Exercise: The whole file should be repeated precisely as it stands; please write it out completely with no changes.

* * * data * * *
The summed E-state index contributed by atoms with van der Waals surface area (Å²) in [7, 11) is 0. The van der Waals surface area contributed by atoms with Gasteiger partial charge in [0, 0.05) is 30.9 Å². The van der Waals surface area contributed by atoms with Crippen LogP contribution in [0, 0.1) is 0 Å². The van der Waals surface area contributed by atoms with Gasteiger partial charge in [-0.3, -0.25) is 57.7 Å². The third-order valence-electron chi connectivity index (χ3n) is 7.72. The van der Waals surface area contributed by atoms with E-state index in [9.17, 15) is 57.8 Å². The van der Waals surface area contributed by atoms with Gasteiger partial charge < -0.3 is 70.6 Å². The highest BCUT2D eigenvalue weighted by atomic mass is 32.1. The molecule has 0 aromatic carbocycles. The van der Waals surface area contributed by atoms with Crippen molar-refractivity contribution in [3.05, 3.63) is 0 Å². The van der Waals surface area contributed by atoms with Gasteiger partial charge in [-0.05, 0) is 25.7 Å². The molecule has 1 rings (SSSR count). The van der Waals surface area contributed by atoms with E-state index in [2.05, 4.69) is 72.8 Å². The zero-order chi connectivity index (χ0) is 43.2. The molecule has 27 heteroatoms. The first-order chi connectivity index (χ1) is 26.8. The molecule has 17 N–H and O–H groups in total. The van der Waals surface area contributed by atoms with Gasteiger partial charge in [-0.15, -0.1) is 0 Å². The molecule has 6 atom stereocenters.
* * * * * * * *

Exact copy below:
The summed E-state index contributed by atoms with van der Waals surface area (Å²) in [7, 11) is 0. The van der Waals surface area contributed by atoms with Gasteiger partial charge in [0, 0.05) is 30.9 Å². The van der Waals surface area contributed by atoms with Crippen LogP contribution in [0, 0.1) is 0 Å². The van der Waals surface area contributed by atoms with Gasteiger partial charge in [-0.3, -0.25) is 57.7 Å². The third-order valence-electron chi connectivity index (χ3n) is 7.72. The van der Waals surface area contributed by atoms with E-state index in [9.17, 15) is 57.8 Å². The van der Waals surface area contributed by atoms with Gasteiger partial charge < -0.3 is 70.6 Å². The highest BCUT2D eigenvalue weighted by atomic mass is 32.1. The molecule has 0 aromatic carbocycles. The van der Waals surface area contributed by atoms with Crippen molar-refractivity contribution in [3.05, 3.63) is 0 Å². The van der Waals surface area contributed by atoms with Gasteiger partial charge in [-0.05, 0) is 25.7 Å². The molecule has 1 rings (SSSR count). The van der Waals surface area contributed by atoms with E-state index in [2.05, 4.69) is 72.8 Å². The zero-order chi connectivity index (χ0) is 43.2. The molecule has 27 heteroatoms. The first-order chi connectivity index (χ1) is 26.8. The molecule has 17 N–H and O–H groups in total. The van der Waals surface area contributed by atoms with Gasteiger partial charge in [-0.15, -0.1) is 0 Å². The molecule has 6 atom stereocenters.